There was a woman from Angola who drove rally cars at the weekend, a pharmacist from Ivory Coast, a film producer from Mozambique and a mom from Pietermaritzburg who swore by the capabilities of her Fortuner. She changed her stance pretty quickly. We awoke the next morning at 5am. The hardy instructors arrived and herded us into the fleet of Rangers, where we were going they refused to say. It was freezing. Jumping into the vehicles, whose climate control temperatures were set to a usually chilly 16°C offered some relief; that was the extent of the iciness outside.
I would soon understand that a pair of sneakers may have served me better than my trendy loafers. Our bakkies stopped somewhere out of town. The instruction: get back to the campsite eating venue, about 9km away, within an hour and a half. Those horrible memories of being the fat child waddling at the back during PE lessons came flooding back. We all resolved that if we stuck together as a team, the instructors would not mind even if we were late. It was a test of teamwork, we deduced. And so we moved in solidarity, through the break of dawn in the still-ness of the Karoo. Despite the burning in my calves and my dying lungs, it was incredible. Being out there with nature: that is what events such as the Odyssey are all about. With all those healthy endorphins pumping and the warm and fuzzy feelings of camaraderie, we had made it. Smiles all round. A large section of the Odyssey was devoted to the theoretical component of driving off-road. The short syllabus covered areas such as recovery equipment, correct driving techniques, vehicle inspection and convoy driving. It was remarkably comprehensive given the short time; it had to be, since these were skills contestants would need in Namibia.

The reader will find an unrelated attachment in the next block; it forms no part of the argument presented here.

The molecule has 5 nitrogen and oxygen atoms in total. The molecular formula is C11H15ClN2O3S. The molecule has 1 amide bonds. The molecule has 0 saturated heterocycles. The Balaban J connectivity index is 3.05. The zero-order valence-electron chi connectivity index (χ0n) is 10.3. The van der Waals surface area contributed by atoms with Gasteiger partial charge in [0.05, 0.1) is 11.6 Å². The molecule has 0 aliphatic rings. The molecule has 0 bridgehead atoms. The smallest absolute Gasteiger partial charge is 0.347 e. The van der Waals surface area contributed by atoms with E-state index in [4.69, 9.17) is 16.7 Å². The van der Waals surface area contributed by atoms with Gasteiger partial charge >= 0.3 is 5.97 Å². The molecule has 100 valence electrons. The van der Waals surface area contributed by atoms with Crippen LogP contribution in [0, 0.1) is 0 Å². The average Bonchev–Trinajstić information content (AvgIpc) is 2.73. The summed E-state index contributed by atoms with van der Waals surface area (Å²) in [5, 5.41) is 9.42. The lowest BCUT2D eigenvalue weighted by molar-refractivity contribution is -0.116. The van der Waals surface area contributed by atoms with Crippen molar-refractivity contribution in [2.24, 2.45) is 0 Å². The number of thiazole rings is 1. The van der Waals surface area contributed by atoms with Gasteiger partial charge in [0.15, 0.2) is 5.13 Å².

Of course, the knowledge would be futile without practical application. So, the next day, the instructors allowed Contestants to get behind the wheel. We journalists were rotated around various groups of participants as they drove through the picturesque but precarious Swartberg mountain pass. I had a religious experience here, because the contestant at the helm had never driven a right-hand drive vehicle before. Treacherous obstacles were created in the bed of a dried-up river for contestants to tackle. And despite a number of them having never attempted serious off-road driving before, there were no hassles. Credit should also be given to the Ranger, which seemed to make mincemeat of the challenges on the day.
According to Ford, in the three years the Odyssey has been around, no serious mechanical failures have been had by the vehicles. I wish I could have claimed that I avoided mechanical maladies. My ankle was left in a sorry state after that run, leaving me limping like 50 Cent for the remainder of our stay. Minesh Bhagaloo, the jovial product communications manager at Ford, dubbed me the “loafer at boot camp” a name that stuck. But we made it through the wilderness. And with my Odyssey virginity broken, I will be sure to take a proper pair of sneakers along to Namibia.